Loading...
Generic selectors
Exact matches only
Search in title
Search in content
Search in posts
Search in pages
patient_refers
clinicals
breast_screens
contacts
research
education
fact_sheets
supports
teams
events
stories
partners
Filter by Categories

Associate Professor Nirmala Pathmanathan

BCI Executive Director, Pathologist


np-photo-2 Name: Associate Professor Nirmala Pathmanathan 
Westmead Breast Cancer Institute

Address: PO Box 143 WESTMEAD NSW 2145

 

Associate Professor Nirmala Pathmanathan is an Anatomical Pathologist with expertise in breast diseases. She is the Service Director of the Westmead Breast Cancer Institute in Sydney, a comprehensive multidisciplinary breast cancer program covering Western Sydney. She has worked from 2002 to 2016 as a Senior Staff Specialist in the Department of Tissue Pathology and Diagnostic Oncology, Pathology West. She is the Designated/Lead Pathologist for BreastScreen, Sydney West and also the Director for BreastScreen Program for Sydney West. She is a Clinical Associate Professor with the University of Sydney and Conjoint Associate Professor with the University of Western Sydney.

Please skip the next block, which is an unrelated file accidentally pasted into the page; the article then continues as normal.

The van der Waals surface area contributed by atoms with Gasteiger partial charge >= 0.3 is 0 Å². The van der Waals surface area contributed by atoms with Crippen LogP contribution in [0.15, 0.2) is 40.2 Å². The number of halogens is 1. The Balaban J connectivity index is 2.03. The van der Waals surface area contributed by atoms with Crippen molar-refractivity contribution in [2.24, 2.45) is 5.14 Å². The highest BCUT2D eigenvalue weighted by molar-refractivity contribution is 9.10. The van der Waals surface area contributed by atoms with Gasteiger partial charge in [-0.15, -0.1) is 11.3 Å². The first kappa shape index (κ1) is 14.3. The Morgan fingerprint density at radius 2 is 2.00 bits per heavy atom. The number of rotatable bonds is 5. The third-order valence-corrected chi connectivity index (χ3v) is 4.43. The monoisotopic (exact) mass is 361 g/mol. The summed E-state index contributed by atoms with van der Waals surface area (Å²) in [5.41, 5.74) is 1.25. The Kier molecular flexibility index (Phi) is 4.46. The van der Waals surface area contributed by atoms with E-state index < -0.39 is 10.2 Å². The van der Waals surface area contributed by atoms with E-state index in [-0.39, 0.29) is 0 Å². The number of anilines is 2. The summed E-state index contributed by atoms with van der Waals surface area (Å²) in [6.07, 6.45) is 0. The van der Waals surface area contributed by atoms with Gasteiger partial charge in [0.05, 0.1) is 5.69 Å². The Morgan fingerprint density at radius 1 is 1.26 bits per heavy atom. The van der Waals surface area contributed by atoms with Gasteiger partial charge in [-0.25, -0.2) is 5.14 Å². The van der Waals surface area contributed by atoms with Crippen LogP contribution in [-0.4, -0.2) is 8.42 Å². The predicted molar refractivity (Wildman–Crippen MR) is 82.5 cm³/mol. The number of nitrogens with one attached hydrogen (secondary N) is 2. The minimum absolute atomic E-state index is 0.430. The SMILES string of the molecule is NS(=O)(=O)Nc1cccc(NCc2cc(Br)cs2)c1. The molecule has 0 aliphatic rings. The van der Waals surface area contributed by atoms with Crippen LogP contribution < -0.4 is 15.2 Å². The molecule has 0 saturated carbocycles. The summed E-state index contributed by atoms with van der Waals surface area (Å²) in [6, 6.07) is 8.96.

Associate Professor Pathmanathan the recipient and chief or principal investigator on a number of grant funded projects and is an executive committee member of the Australian Breast Cancer Tumour Bank. She is a Member of NBOCC Sentinel Node Biopsy Subgroup and was involved in the development of recommendations for use of Sentinel Node Biopsy in Breast Cancer. Recently, she has been a steering committee member in the development and presentation of breast cancer workshops aimed at improving the quality of breast cancer pathology and HER2 testing in several countries across the Asia Pacific Region.

 

She sits on the Executive Committee for the Australasian Society for Breast Diseases and is a National Clinical Advisory Board Member for BreastScreen Australia. Her primary research interests are in HER2 testing, prognostic markers in ER positive breast cancer and borderline/atypical lesions of the breast.